First Carbon Neutral Dining Facility in the Country
Architecture, engineering, high-performance design, and more
The landmark Sharples Dining Hall has played a significant role in shaping the Swarthmore student experience since 1964. The beloved facility became too small to comfortably house the growing student body and institution leadership wanted a solution that reflects the College’s student life and food service values. Our design team sought perspectives and insights through in-depth .
The process included campus immersion by the planning and design team via student, faculty, staff, and administration interviews; student focus groups; town hall meetings; and campus workshops. The resulting design concept will be the first carbon neutral dining facility in the country. The community commons space will have enhanced opportunities for socialization that respects the historic character while elevating student life for future generations. A diverse range of spaces is available for multiple uses – from individual study to small group or large team activities – and integrated technology allows for continuous connectivity throughout the building.
We provided architectural programming, sustainability programming, lighting and low-voltage programming, campus engagement, architecture, interior design, electrical engineering, mechanical engineering, and high-performance design.
Together, the new dining hall and community commons will serve as a hub of activity and a cornerstone for social gathering on campus. The 800-seat dining hall will offer 10 robust food platforms, including allergy-aware, vegan, and international. Retail dining will be incorporated in the existing facility to activate the community commons and provide late-night dining options. Various sustainable design solutions meet the college’s desire for high energy efficiency, the use of on and off-site renewable energy, zero waste options, biophilic design, and local food sourcing.
We conducted extensive, in-depth engagement activities with the campus community – including students, faculty, and staff – on the Swarthmore College campus to develop a framework and goals for the engagement effort. More than 55 meetings at various campus locations with students, faculty, and staff, including open sessions and workshops focused on sustainability, food service, and campus engineering. We also personally conducted 505 individual interviews with students from a cross-section of class years, conducted in-depth workshops, and facilitated focus group discussions. These engagement exercises gave the design team ample opportunity to interact with a large portion of the student body and numerous faculty and staff.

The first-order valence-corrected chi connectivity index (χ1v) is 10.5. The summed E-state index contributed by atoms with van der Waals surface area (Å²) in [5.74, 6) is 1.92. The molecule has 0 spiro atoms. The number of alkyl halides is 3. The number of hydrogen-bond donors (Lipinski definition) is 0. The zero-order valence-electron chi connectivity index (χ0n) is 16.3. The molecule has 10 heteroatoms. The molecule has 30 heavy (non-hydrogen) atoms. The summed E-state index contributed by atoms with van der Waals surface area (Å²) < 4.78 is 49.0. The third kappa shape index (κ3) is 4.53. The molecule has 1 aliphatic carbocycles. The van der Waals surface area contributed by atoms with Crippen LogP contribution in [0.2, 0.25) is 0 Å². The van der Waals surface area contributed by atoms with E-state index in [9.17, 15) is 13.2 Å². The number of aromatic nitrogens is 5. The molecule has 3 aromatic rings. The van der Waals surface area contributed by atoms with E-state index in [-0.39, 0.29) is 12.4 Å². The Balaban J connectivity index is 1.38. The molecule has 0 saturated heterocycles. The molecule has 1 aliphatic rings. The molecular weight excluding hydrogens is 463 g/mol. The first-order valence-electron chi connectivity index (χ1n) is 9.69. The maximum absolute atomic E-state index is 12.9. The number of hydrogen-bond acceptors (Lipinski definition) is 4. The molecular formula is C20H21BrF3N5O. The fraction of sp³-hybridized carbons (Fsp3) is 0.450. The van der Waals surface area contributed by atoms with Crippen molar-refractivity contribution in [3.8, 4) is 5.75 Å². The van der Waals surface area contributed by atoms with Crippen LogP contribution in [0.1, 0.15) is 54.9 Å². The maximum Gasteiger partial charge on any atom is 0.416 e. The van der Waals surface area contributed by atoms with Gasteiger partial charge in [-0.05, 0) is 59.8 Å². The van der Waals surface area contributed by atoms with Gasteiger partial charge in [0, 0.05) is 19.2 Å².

Our student and campus engagement revealed students’ need for a place of refuge from the rigors of their academic schedules and a place to socialize without pressure. In addition, a passion for community and academics are defining characteristics of Swarthmore students. Currently, the campus lacks a unified and centralized social space for students; they often socialize in classrooms, libraries, and residence halls.
Students, faculty, and staff seek food service options that are responsive to dietary needs and restrictions, and reflect sustainable practices. With the level of student and faculty diversity at Swarthmore College – over 14% of the student body represent 35 countries outside the U.S. – the dietary range challenges the Swarthmore food service team to augment the menu and canvas regional resources for farm-to-table resources. In addition, an all-electric cook line is impacting menu options. To add to performance challenges, the Swarthmore’s food service team set an aspirational goal for the new menu to consist of 40% plant-based offerings by opening day. Retail dining will be incorporated in the existing facility to activate the community commons and provide late night dining options for students.
Maintaining a Sense of Place
Sharples currently poses major challenges to accessibility and a modern food service operation. Preserving the successful aspects of the building and mending the problematic elements will be critical. Recognizing the value of the arboretum to Swarthmore’s campus and emphasizing connections to nature throughout the new facility will improve health, wellness, and happiness of the campus community.
Carbon Neutral Dining
Aiming to be a global leader in sustainability, Swarthmore College defined Living Building Challenge standards as the driver of sustainability features in the building. The institution's sustainable framework aspires for the campus to achieve carbon neutrality by 2035. In support of these goals, we have worked with Swarthmore College to design a multi-platform dining venue that uses all electric equipment and on-site renewable energy. After benchmarking the energy use intensity of other dining facilities, the design team found the typical kitchen operates at an average EUI of 500kBtu/SF each year. This project is targeting an EUI of 300 kBtu/SF/yr for the kitchen, and 50 kBtu/SF/yr for non-kitchen functions. Overall, this should average an annual performance of 85 kBtu/SF.
This project is about much more than a building; it represents an opportunity to reimagine how we live in community with one another.”